The other vision of the film does a disservice to the origins and motivations of the many foes of Spider-man and spends time on sub-plots that don’t really have a pay off. The 2 sequences that feature Paul Giamatti are totally unnecessary as depicted in the film. They serve as bookends to the film to showcase Spidey when he’s on top and when he’s ready to take up the good fight once more, regardless of his personal pain. I’m all for the concept of these two bookends but Giamatti’s character is so one-dimensional that it is laughable. To add insult to injury, when Giamatti appears as The Rhino at the end of the film, the decision was made to forego the Rhino as depicted in the comics but rather to create a ridiculous mechanized battle armor/tank outfit that makes no sense logically and further depict the character as a cartoon villain that yells threats.
The writers of the film did a great job of bringing the character and concept of Electro to life. However, the depiction of Max Dillon is very reminiscent of Otis from the Christopher Reeve Superman movies and does absolutely nothing to create any feelings with the audience other than as a children’s cartoon cliché. The plot devices used to create Max Dillon’s motivations and that are used to put him in the situation that creates Electro are poorly thought out and executed.
The decision to make Harry Osborn the Green Goblin at this juncture of Peter’s saga was a complete misfire. I have always felt that the Father/son dynamic that developed and eventually went awry between Norman/Harry and Peter was always one of the strongest elements of the original source material. The Green Goblin has always been the arch nemesis of Spider-man. His manipulations were directly responsible for the uncovering of Spider-man’s identity and the death of Peter’s first love. The tension and build of these relationships could and should have been the focus of the whole movie. Instead it is a wasted opportunity. Harry suddenly and conveniently develops a fatal disease that drives him to desperate means to seek a cure. Instead of building up the tensions in the relationships between Peter, Gwen and Harry till it reaches the breaking point, Gwen becomes just a damsel in distress that Spider-man valiantly tries to save. While I appreciate the detail and construction of the sequence that leads to Gwen’s fate, I must state that such an important event in the life of Spider-man should have spent more time on playing up the evil that was at fault. Instead too much time is spent on a sub plot about the work of Peter’s parents that actually does nothing more than serve as a McGuffin to provide a pseudo-scientific reason for Harry’s actions.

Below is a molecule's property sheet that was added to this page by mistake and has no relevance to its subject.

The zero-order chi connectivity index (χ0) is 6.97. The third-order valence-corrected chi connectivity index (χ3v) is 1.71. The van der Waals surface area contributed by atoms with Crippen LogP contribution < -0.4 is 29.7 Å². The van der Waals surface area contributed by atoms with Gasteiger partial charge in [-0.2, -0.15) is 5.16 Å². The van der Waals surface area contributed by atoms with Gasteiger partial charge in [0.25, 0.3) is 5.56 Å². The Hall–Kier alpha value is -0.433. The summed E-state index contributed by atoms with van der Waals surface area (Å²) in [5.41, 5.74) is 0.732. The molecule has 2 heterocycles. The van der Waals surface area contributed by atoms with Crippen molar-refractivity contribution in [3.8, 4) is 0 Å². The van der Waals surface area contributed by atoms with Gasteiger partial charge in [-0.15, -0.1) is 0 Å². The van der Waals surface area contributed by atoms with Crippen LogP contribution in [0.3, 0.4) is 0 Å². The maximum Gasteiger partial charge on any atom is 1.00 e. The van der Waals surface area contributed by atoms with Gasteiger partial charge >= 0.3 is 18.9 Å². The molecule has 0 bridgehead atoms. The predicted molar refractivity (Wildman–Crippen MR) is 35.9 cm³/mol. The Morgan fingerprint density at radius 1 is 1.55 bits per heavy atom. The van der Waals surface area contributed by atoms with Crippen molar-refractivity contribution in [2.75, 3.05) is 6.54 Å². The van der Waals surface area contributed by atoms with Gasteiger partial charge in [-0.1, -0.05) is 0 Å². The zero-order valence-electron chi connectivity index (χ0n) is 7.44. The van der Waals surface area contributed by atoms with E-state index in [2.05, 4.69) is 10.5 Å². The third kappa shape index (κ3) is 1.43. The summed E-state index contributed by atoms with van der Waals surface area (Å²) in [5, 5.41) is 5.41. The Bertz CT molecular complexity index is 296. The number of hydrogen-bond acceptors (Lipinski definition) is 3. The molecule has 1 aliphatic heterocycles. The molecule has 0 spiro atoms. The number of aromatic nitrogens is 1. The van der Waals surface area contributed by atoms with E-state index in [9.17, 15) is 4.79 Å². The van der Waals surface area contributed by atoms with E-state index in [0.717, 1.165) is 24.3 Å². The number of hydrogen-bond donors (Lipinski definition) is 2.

Ultimately, I feel that The Amazing Spider-man 2 is a good film but not a great film. Its strengths lie in the action sequences and the chemistry between Garfield and Stone. Its weaknesses are the inconsistent development of the villains that results in a cartoonish portrayal that detracts from the maturity of the rest of the film. Rating: B ~RDavis
In Theatres May 23rd!